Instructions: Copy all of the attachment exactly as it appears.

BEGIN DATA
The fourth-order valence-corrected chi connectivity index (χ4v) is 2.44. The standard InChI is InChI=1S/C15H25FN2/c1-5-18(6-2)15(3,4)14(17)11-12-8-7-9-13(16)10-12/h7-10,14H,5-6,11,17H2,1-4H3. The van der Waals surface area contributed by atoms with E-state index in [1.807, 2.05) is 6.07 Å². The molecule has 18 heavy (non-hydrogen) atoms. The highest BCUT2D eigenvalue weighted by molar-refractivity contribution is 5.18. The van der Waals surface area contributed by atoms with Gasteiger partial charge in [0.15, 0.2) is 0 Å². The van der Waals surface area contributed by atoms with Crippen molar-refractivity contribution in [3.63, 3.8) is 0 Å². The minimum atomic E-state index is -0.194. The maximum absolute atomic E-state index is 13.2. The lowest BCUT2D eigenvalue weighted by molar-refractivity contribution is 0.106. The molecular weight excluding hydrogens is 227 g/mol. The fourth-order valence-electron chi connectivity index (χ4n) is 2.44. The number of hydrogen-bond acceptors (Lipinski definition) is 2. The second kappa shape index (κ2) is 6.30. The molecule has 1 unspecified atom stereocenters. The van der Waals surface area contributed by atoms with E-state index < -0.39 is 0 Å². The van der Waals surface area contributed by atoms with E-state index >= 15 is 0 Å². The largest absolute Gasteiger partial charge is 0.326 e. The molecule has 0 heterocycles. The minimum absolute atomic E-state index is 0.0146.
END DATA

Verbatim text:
The fourth-order valence-corrected chi connectivity index (χ4v) is 2.44. The standard InChI is InChI=1S/C15H25FN2/c1-5-18(6-2)15(3,4)14(17)11-12-8-7-9-13(16)10-12/h7-10,14H,5-6,11,17H2,1-4H3. The van der Waals surface area contributed by atoms with E-state index in [1.807, 2.05) is 6.07 Å². The molecule has 18 heavy (non-hydrogen) atoms. The highest BCUT2D eigenvalue weighted by molar-refractivity contribution is 5.18. The van der Waals surface area contributed by atoms with Gasteiger partial charge in [0.15, 0.2) is 0 Å². The van der Waals surface area contributed by atoms with Crippen molar-refractivity contribution in [3.63, 3.8) is 0 Å². The minimum atomic E-state index is -0.194. The maximum absolute atomic E-state index is 13.2. The lowest BCUT2D eigenvalue weighted by molar-refractivity contribution is 0.106. The molecular weight excluding hydrogens is 227 g/mol. The fourth-order valence-electron chi connectivity index (χ4n) is 2.44. The number of hydrogen-bond acceptors (Lipinski definition) is 2. The second kappa shape index (κ2) is 6.30. The molecule has 1 unspecified atom stereocenters. The van der Waals surface area contributed by atoms with E-state index < -0.39 is 0 Å². The van der Waals surface area contributed by atoms with E-state index >= 15 is 0 Å². The largest absolute Gasteiger partial charge is 0.326 e. The molecule has 0 heterocycles. The minimum absolute atomic E-state index is 0.0146.